Oliver scoffed. “I’m not a square,”
“He’s not a square.” Julia agreed. “He’s just smart, and enjoys following the rules.”
“Yeah. In other words, a square.” Lee added.
“All those who vote to go inside the cave?” Julia asked, raising her hand. Luke and Lee joined in. “Majority rules, we’re going in.”
Oliver sighed, taking his flashlight back from Lee. “Okay, but we need a set of guidelines or something.”
“Okay, if we’re lost, we can go back.” Luke decided.
“If anyone needs an adult, come to me or Julia.” Oliver added.
Lee nodded. “And we can turn back if we run into anything dangerous, we can scurry out of there.”
Luke clapped his hands once together, as he often did when he was bored. “Okay, we’ve got a plan, let’s go.” He was the first to step foot in the cave. "Chop chop, lollipops!"
They delved into the cave, Oliver passing Luke and leading the way with his flashlight.
“Hey, Oliver. Why did you even have that in your pocket?” Luke asked from the back, looking around the cave with interest.
Oliver shrugged, quickly flashing the beam of light on the ceiling to check for bats. “I like to come prepared. A true gentleman always has a handkerchief, a flashlight, and a pocketknife on him at all times.”
Lee flipped her hood over her head as they came to a fork in the cave. “Gosh, I’m freezing.”
“Here. You can have my jacket,” Julia offered, unzipping her jacket and handing it to Lee. She could feel goosebumps popping up on her skin, but she ignored them.
Lee smiled at Julia gratefully. “Won’t you be cold?”
“I’ll be just fine.”
Lee waved off the jacket. “No, you keep it.”
They went left, and right, left, and right, right, right, right, left, left, right, left, left, left, left, then right. Julia soon lost track of which ways they turned.
“Any signs of bats, Oliver?” Julia finally asked.
Oliver glanced back at her. “Nothing yet,”
Just as he said this, he absently flashed his light up at a large colony of bats. There must have been at least two hundred. They seemed to have some sort of plum colored fur. Many appeared to be sleeping. The few that were flying around had green stretches of skin between their fingertips.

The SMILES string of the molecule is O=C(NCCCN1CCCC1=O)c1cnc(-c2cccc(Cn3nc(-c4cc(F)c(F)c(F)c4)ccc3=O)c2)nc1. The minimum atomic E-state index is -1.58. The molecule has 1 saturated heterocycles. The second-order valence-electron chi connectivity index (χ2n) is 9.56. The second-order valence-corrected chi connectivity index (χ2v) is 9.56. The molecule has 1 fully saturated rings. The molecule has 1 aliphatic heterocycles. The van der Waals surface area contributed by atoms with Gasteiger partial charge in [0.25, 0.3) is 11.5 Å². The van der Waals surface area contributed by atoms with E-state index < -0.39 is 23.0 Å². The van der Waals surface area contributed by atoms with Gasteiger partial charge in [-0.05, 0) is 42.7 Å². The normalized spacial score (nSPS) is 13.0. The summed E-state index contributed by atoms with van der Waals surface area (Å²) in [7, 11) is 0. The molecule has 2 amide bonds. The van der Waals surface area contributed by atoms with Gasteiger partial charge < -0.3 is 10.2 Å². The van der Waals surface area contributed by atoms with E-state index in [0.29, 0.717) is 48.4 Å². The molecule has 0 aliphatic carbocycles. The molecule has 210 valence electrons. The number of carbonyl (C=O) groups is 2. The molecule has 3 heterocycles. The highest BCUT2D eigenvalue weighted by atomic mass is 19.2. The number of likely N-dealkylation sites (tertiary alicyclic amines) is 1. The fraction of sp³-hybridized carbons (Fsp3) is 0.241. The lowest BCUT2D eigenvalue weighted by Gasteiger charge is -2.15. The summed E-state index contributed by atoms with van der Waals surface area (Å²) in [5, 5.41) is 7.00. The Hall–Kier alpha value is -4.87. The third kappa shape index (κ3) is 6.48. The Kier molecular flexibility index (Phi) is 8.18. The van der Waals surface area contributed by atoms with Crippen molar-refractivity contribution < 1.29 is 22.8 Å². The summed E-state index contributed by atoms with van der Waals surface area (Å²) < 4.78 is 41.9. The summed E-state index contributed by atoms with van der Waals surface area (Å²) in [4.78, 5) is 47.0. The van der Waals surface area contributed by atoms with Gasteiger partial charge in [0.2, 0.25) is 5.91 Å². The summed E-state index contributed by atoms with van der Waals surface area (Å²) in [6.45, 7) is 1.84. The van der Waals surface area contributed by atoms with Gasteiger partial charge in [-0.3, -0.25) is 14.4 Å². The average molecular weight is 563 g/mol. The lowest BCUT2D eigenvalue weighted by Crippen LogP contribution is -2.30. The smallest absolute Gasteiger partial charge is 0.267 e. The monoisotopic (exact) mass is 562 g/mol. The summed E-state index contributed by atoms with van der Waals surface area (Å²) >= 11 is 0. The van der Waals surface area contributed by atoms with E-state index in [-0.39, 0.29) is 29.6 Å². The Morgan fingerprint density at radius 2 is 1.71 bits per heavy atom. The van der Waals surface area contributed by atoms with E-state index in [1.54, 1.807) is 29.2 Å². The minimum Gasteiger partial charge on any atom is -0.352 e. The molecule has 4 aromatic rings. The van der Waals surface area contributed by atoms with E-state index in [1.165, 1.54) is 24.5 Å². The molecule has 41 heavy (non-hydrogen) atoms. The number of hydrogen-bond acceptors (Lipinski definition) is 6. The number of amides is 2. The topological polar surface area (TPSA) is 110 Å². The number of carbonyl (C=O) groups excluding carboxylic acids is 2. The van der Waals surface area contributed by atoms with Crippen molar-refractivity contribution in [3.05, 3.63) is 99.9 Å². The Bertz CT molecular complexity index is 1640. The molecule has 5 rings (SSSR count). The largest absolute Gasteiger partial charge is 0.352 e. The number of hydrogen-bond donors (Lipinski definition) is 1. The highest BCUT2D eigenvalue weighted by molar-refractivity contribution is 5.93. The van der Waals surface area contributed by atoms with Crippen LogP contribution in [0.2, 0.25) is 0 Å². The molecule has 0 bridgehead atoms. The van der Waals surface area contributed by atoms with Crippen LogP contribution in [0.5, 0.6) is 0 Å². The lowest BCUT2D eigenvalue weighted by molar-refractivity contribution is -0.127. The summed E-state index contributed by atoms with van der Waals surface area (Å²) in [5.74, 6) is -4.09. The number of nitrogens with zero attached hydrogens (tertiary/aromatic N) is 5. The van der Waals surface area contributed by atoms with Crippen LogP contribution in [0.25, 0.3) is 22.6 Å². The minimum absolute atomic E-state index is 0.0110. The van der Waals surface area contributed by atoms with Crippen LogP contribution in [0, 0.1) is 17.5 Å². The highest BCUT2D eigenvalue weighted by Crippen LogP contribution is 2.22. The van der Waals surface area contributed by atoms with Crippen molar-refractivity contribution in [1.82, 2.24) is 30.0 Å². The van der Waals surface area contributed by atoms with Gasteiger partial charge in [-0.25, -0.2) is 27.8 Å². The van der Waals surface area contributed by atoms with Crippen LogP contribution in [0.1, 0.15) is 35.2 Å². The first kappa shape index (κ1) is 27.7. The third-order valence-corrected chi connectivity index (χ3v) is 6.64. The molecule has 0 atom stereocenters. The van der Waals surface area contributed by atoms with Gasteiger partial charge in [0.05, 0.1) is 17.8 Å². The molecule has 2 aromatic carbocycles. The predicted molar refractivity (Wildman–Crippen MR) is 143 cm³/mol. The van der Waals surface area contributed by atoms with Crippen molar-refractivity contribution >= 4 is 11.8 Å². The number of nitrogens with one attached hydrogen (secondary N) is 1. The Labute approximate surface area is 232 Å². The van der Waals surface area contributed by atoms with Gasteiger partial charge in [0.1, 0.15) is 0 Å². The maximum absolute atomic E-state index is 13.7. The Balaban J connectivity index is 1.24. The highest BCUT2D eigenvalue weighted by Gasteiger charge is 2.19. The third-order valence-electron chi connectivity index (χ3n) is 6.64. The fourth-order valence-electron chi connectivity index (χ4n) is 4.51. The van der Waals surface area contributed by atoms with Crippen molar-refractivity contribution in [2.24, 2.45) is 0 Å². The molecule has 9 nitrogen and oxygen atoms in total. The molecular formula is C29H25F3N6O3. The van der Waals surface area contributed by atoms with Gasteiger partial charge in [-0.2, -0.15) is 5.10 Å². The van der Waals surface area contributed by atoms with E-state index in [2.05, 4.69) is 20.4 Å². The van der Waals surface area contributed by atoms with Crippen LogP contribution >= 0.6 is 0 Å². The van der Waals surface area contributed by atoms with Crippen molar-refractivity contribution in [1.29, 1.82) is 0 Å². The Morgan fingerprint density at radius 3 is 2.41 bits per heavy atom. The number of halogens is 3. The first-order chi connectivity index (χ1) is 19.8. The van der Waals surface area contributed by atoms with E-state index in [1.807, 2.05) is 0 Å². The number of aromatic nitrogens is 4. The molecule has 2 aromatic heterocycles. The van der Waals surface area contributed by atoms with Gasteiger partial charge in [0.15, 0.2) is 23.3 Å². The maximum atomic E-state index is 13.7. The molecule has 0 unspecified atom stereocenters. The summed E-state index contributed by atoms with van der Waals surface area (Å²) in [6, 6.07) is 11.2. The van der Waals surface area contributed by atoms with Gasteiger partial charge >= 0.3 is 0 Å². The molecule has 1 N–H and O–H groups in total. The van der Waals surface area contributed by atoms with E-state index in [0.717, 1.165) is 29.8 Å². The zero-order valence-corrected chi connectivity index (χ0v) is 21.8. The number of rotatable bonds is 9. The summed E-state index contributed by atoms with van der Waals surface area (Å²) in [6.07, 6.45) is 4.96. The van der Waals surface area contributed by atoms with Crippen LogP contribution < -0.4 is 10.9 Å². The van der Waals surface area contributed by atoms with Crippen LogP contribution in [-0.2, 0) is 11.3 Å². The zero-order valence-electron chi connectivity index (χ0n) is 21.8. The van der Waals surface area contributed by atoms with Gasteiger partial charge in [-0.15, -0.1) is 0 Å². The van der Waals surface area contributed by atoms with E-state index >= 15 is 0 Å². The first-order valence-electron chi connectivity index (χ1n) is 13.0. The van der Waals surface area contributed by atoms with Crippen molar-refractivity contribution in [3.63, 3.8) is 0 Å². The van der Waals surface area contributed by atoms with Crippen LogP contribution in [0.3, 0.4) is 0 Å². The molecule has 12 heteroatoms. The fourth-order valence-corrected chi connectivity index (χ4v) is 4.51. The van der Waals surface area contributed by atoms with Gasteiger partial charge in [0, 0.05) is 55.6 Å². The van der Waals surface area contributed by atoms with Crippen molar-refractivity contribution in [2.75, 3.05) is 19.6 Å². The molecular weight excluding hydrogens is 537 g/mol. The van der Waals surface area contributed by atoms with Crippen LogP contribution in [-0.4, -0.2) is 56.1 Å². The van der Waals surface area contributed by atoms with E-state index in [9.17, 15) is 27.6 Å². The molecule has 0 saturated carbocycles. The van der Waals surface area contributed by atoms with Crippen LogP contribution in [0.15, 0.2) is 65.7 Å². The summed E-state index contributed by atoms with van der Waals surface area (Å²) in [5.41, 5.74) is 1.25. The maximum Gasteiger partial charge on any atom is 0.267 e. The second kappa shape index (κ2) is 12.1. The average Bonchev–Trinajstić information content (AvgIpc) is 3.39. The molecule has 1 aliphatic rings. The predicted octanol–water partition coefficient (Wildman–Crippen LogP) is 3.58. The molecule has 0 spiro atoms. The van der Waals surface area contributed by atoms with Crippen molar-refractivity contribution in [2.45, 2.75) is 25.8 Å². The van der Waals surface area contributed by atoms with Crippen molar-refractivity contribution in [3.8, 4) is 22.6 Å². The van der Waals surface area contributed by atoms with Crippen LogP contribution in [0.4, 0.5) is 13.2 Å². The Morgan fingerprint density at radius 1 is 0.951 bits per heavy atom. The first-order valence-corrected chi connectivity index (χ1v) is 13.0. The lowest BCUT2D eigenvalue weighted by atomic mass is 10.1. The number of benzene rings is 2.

Oliver looked up, and his mouth fell open.
“Dang.” Luke muttered, gazing up at the bats.
Julia frowned a little. “What breed are those?”
Oliver squinted a little. “I don’t have a clue. It’s difficult to tell from here. I’ve never seen anything like them.” Oliver’s eyes widened. “Guys, I think we may have found a new species!”
“No way.” Julia grinned.
Oliver turned to the others. “I have to get a closer look.”
“How do you plan to do that?” Luke asked, not taking his eyes off the bats.
Oliver took his flashlight beam off of the bats, and flashed it around the cave. The light moved on to a large stone in the shape of a ramp to a large pile of rocks. A small stream of water trickled down several of them, forming a great puddle below. “Perfect. I’ll be only a second, guys.”
“Just be careful,” Lee warned.
But Oliver already left. He flashed them a thumbs up as he ran over to the ramp, his footsteps echoing off the roof of the cave. He ran up the ramp, and raised Julia’s phone to take a picture. He then lowered it, examining the screen. A dissatisfied frown appeared on his face, and he jumped onto the pile of rocks.
Luke grit his teeth together. “He’s going to die.”
Oliver’s sneaker slipped on a couple smaller rocks, sending them toppling down the pile.
“Oliver!” Julia whispered harshly. She glanced above to see if she startled any bats. Thankfully, they slept on. “Are you nuts?!” She whispered again.
Oliver didn’t look like he heard her. He climbed up a large rock. He lifted up Julia’s phone again. He didn’t take a picture this time, he just lowered it again and continued climbing. Julia was on tenterhooks as he climbed several more, finally inching his way to the biggest rock on the top.
Lee swore beside Julia. “That rock is wet. I hope he doesn’t fall.”
Oliver somehow made it halfway to the top. He pulled Julia’s phone out of his pocket, and continued to climb. He seemed dissatisfied with the photo quality. He stepped onto the top, and stepped slowly toward the bats. They didn’t seem to notice him coming. He took one more step, and his boot slipped in a small puddle of water. He let out a shout, and he slid down the rock, and began tumbling down the tall pile.
“Oliver!” Lee shouted. That set the bats off. They all unfastened themselves from the roof of the cave, and like they had one mind, they swirled around in one large frightening cloud, and descended upon Julia, Lee, and Luke.
Oliver rolled off of a rock that was sticking out, and gravity was pulling him down to the earth.
Julia screamed as dozens of bats descended upon her, scratching her arms, pulling at her clothing, and entangling themselves in her hair. There was the sound of something thudding onto the cave floor, and Oliver’s yelling silenced.
Whoo! Totally left you all on a cliff hangar. Sorry! (Not really. ;) ) Like it, comment, share it! Thanks for taking the time to read this chapter! :D